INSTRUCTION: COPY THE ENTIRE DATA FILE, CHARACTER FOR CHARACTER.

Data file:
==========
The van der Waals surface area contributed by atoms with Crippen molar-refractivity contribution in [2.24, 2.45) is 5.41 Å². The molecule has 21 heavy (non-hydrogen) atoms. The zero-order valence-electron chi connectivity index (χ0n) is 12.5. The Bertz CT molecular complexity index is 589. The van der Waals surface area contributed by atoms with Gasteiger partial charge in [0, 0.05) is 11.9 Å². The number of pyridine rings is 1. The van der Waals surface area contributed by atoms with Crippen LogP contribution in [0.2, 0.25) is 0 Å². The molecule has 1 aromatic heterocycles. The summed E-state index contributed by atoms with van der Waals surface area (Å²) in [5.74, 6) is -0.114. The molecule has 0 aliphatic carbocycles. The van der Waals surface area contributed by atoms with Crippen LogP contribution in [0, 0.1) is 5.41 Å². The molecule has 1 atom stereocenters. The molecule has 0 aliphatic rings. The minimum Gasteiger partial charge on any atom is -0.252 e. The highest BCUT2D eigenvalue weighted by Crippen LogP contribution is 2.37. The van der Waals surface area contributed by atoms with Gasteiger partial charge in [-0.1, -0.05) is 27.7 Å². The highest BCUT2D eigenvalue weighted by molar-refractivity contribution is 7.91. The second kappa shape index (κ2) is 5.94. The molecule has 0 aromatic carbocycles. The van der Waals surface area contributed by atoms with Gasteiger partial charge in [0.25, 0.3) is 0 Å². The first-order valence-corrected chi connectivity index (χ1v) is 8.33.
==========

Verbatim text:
The van der Waals surface area contributed by atoms with Crippen molar-refractivity contribution in [2.24, 2.45) is 5.41 Å². The molecule has 21 heavy (non-hydrogen) atoms. The zero-order valence-electron chi connectivity index (χ0n) is 12.5. The Bertz CT molecular complexity index is 589. The van der Waals surface area contributed by atoms with Gasteiger partial charge in [0, 0.05) is 11.9 Å². The number of pyridine rings is 1. The van der Waals surface area contributed by atoms with Crippen LogP contribution in [0.2, 0.25) is 0 Å². The molecule has 1 aromatic heterocycles. The summed E-state index contributed by atoms with van der Waals surface area (Å²) in [5.74, 6) is -0.114. The molecule has 0 aliphatic carbocycles. The van der Waals surface area contributed by atoms with Crippen LogP contribution in [0, 0.1) is 5.41 Å². The molecule has 1 atom stereocenters. The molecule has 0 aliphatic rings. The minimum Gasteiger partial charge on any atom is -0.252 e. The highest BCUT2D eigenvalue weighted by Crippen LogP contribution is 2.37. The van der Waals surface area contributed by atoms with Gasteiger partial charge in [-0.1, -0.05) is 27.7 Å². The highest BCUT2D eigenvalue weighted by molar-refractivity contribution is 7.91. The second kappa shape index (κ2) is 5.94. The molecule has 0 aromatic carbocycles. The van der Waals surface area contributed by atoms with Gasteiger partial charge in [0.25, 0.3) is 0 Å². The first-order valence-corrected chi connectivity index (χ1v) is 8.33.